|Entropy8Zuper! - I don't know about online art, but I know what I like|
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When FAD asked me to write a piece about web-art, at first I was stumped. You see, for one thing there's not a lot of it out there. Oh sure, there are a lot of people who claim to be making art online, but more often than not all they have done is discovered a creative new use for Photoshop filters or a clever way of using Flash's ActionScripting - you know the kind of thing "wow, just look at the way these spirals are following my mouse-pointer. Isn't that artistic!"
And for that reason, the world (or at least that part of it which expresses a preference) seems to fall into two camps on this subject. There are those (often with backgrounds in "offline" art) who claim that no meaningful piece of art has ever been created with a computer, and pretty much sneer at the very idea. And there are those who think that the Internet is rife with artistic talent (usually the same people who get excited about screen-savers).
But in a small, well-hidden corner of the Internet (rumoured to be somewhere in Belgium) a dynamic-html-duo have been busily working for 3 years now churning out stuff that could give Leonardo or Hirst a run for their money.
They style themselves Entropy8Zuper! - they being 2 artists formerly known as Entropy8 and Zuper! The Entropy8 part is Auriea Harvey, while Zuper! Is Michäel Samyn. Or perhaps "was" would be more appropriate. Because despite the double-barrelled name, Entropy8Zuper! (let's just call them E8Z! shall we?) is more than a partnership of two halves. Their entire body of work explores the nature of their relationship, the creation of a whole. Their motto: "Information Technology is not the future. We are."
Too engrossed in their work to actively seek out the limelight, they nonetheless won a Webby award (the Internet's equivalent of the Oscars) for their art. The trophy now takes pride of place, on top of the couple's toilet, and the $30,000 prize money allowed them to fulfil a long-held desire to pay for advanced 3d body-scans of themselves snogging (now seen in their work "The Kiss") and to have their movements motion-captured (the raw materials for two Quake models of Michäel and Auriea playing Adam and Eve).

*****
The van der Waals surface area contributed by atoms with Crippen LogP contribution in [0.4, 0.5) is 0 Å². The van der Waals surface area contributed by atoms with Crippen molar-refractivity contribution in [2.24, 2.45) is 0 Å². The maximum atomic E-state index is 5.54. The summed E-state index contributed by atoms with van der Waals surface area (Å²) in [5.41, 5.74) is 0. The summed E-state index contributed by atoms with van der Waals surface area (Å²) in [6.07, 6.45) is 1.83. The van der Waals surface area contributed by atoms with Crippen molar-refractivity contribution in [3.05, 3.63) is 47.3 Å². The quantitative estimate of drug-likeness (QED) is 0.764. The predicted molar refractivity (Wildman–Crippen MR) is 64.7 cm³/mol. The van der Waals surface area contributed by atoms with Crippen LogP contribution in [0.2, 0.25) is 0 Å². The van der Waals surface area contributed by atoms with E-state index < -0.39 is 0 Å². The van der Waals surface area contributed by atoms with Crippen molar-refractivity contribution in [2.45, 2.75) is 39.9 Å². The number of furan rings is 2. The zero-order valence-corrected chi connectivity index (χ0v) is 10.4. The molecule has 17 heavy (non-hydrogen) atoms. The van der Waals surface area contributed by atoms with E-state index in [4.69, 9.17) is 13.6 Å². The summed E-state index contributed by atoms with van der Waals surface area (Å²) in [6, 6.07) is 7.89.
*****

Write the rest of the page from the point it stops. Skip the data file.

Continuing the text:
So what is it that makes their work "art" rather than computer-noodling?
It helps that both of them are very skilled and experienced, with a rare combination of design backgrounds and technical-mastery (they are at ease, or perhaps more accurately frustrated at the limitations of, a wide range of tools and languages from dynamic-HTML through Flash to Perl scripting). Shades of the old-school renaissance-person, apprenticeship under the belt, all the right moves at their command. But it's the emotion and the intelligence with which they execute their work that makes it appeal to the heart as well as the mind.
Their first large-scale work was Genesis, a biblically inspired retelling of the origins of their relationship. And what a crazy one-of-a-kind relationship: they met and conducted their love affair online before leaving respective partners (Michäel in Belgium, Auriea in New York) to make the virtual real. Bitten by the bible-bug and the metaphors they found there, they continued their Godlove story with Exodus, Leviticus and, most recently, Numbers. Each chapter in their story is a compelling combination of elements. There is the intensely personal, your common-or-garden website confessional transformed with unrivalled panache: in Leviticus, as you pluck at flower-petals, you are given a line-by-line transcript of E8Z!'s former lovers' parting sadness and rage. There is the tongue-in-cheek, biblical references become literal: in Leviticus, Auriea and Michäel are lambs of god, small fluffy toys which bleat and scream as you click on them. There are the gaming elements, essential for any interactive work to hold the viewers interest: in Exodus, you get to shoot down trans-Atlantic planes using Michäel's brain-power as a weapon, and in Numbers your targets are paratroopers, corporate logos emblazoned on their chutes (the corresponding company's stock-quote decreases with each one that you knock from the sky). And of course there are the common elements, flotsam and netsam carried over from one work to the next, symbolic references that hammer home the meaning of these pieces: hands, eyes, hearts, flowers.
With Numbers, and its accompanying pseudo-marketing "the making of Numbers", their work has reached a higher symbolic and political level. Auriea being an exiled New Yorker, and their early work focusing on aeroplane flights to and from that city, the events of September 11th took on great significance for the couple. They had already been planning Numbers for over a year when current affairs threw the whole thing into a new perspective: George Bush taking on God in a no-holds-barred genocitement contest - compare and contrast the two quotes below.
The resulting product is, hyperbole aside, an interactive masterpiece. Go see for yourself.
© Dan Sumption, April 2002
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